Sunday, June 3, 2018

Seven Biggest Questions of Physics

A 2017aug17 Mach article 7-biggest unanswered questions of physics listed the seven biggest questions of physics. Here are paraphrases of these 7 questions along with the additional question about the nature of consciousness, which Mach did not include. Note that questions 2) and 6) both really reduce to relating gravity and charge, but are still kept separate here. Question 5) is paraphrased into one of the transformation from chaos to order is really an undercurrent in all of the other questions as opposed to a unique question all by itself.

1) What is matter made of?

2) Why is gravity so different from charge?

3) Why does time seem to flow in only one direction?

4) Where did all the antimatter go?

5) How does the chaos of fluid things result in the order of solid things?

6) What relates gravity and charge?

7) How did life evolve from lifeless matter?

8) What is the nature of consciousness?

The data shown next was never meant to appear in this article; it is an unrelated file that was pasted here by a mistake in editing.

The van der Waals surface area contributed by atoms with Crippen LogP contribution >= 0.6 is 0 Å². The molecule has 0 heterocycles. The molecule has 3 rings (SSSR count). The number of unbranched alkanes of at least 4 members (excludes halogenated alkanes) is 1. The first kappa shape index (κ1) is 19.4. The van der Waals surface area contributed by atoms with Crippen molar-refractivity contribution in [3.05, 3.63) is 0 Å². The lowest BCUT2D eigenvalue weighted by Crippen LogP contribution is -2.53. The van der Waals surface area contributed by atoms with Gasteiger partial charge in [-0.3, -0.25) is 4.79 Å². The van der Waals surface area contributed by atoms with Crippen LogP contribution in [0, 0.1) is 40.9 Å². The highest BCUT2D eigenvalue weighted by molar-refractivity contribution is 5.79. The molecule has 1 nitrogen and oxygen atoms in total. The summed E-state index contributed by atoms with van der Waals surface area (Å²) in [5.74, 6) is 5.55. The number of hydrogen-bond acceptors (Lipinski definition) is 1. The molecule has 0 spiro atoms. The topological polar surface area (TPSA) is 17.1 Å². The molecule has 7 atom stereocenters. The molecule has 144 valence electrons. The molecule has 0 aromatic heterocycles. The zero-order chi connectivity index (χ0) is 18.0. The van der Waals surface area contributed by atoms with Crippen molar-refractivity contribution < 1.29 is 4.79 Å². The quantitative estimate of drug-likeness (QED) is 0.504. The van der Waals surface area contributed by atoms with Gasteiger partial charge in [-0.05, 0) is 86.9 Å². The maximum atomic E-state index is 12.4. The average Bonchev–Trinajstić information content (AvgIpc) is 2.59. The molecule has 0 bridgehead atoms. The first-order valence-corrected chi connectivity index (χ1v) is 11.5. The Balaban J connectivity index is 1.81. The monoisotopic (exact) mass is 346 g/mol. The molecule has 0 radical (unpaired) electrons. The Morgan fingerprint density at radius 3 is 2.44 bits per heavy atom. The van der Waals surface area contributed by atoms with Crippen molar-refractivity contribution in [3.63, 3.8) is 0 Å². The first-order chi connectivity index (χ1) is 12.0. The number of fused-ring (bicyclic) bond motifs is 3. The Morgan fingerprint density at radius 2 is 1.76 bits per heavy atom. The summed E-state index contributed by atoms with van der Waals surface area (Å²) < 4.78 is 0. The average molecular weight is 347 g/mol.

There are any number of different lists of the great issues of science. For example, this list of 5 great issues of science includes all of the above questions.

Great Issues of Science:
1)      … Nature of Matter;
2)      … Nature of Force;
3)      … Nature of Intelligence;
4)      … Origin of the Universe;
5)      … Molecular Basis of Life.

These 5 issues pretty much encompass the above 8 questions although the Mach list has several specific things that fall under one or more of the 5 great issues as already mentioned above.

A more recent 2018jun02 Mach article wonders more generally about the apparent lack of progress for physics over the last 48 or so years, but Mach seems to neglect the other sciences besides physics theories. Although there have been many successful measurements that have confirmed theories from before 1970, there have been no new predictions from new physics theories for 48 years.

In fact, many of the scientists interviewed in this article noted that physics seems to be in a quandry today. While physics publishes more papers than ever and runs ever greater missions of collective science, there do seem to be fewer new theories along with a massive amount of new data. One thing missing from this analysis is that there are in fact a large number of physics theories and yet there are no measurements to distinguish among these theories...or so it would seem.



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